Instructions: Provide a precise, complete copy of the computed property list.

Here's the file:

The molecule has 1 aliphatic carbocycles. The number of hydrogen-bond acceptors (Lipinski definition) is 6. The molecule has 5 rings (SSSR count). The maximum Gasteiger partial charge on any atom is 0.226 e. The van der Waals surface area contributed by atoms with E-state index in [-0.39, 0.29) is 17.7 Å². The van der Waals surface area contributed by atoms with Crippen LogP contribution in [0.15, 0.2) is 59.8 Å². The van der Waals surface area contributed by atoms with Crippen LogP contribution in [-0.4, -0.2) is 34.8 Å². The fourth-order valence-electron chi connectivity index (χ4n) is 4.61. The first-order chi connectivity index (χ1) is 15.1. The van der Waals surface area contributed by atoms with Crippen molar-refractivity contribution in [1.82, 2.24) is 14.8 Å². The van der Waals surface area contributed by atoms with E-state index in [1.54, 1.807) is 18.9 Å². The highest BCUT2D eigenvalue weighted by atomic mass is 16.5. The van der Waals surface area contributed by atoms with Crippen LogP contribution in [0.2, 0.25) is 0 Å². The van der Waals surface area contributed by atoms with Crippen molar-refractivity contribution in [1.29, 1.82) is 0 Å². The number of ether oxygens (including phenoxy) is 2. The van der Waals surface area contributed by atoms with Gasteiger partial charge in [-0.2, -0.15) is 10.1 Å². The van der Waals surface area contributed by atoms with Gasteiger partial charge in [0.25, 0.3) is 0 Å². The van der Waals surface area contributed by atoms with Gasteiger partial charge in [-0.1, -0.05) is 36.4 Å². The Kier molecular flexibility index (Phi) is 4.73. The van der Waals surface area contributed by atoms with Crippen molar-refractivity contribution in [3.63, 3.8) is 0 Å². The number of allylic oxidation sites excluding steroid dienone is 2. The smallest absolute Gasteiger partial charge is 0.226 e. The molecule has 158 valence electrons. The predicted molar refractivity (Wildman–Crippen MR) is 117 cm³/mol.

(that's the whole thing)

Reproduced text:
The molecule has 1 aliphatic carbocycles. The number of hydrogen-bond acceptors (Lipinski definition) is 6. The molecule has 5 rings (SSSR count). The maximum Gasteiger partial charge on any atom is 0.226 e. The van der Waals surface area contributed by atoms with E-state index in [-0.39, 0.29) is 17.7 Å². The van der Waals surface area contributed by atoms with Crippen LogP contribution in [0.15, 0.2) is 59.8 Å². The van der Waals surface area contributed by atoms with Crippen LogP contribution in [-0.4, -0.2) is 34.8 Å². The fourth-order valence-electron chi connectivity index (χ4n) is 4.61. The first-order chi connectivity index (χ1) is 15.1. The van der Waals surface area contributed by atoms with Crippen molar-refractivity contribution in [1.82, 2.24) is 14.8 Å². The van der Waals surface area contributed by atoms with E-state index in [1.54, 1.807) is 18.9 Å². The highest BCUT2D eigenvalue weighted by atomic mass is 16.5. The van der Waals surface area contributed by atoms with Crippen LogP contribution in [0.2, 0.25) is 0 Å². The van der Waals surface area contributed by atoms with Crippen molar-refractivity contribution in [1.29, 1.82) is 0 Å². The number of ether oxygens (including phenoxy) is 2. The van der Waals surface area contributed by atoms with Gasteiger partial charge in [-0.2, -0.15) is 10.1 Å². The van der Waals surface area contributed by atoms with Gasteiger partial charge in [0.25, 0.3) is 0 Å². The van der Waals surface area contributed by atoms with Gasteiger partial charge in [-0.1, -0.05) is 36.4 Å². The Kier molecular flexibility index (Phi) is 4.73. The van der Waals surface area contributed by atoms with Crippen molar-refractivity contribution in [3.63, 3.8) is 0 Å². The number of allylic oxidation sites excluding steroid dienone is 2. The smallest absolute Gasteiger partial charge is 0.226 e. The molecule has 158 valence electrons. The predicted molar refractivity (Wildman–Crippen MR) is 117 cm³/mol.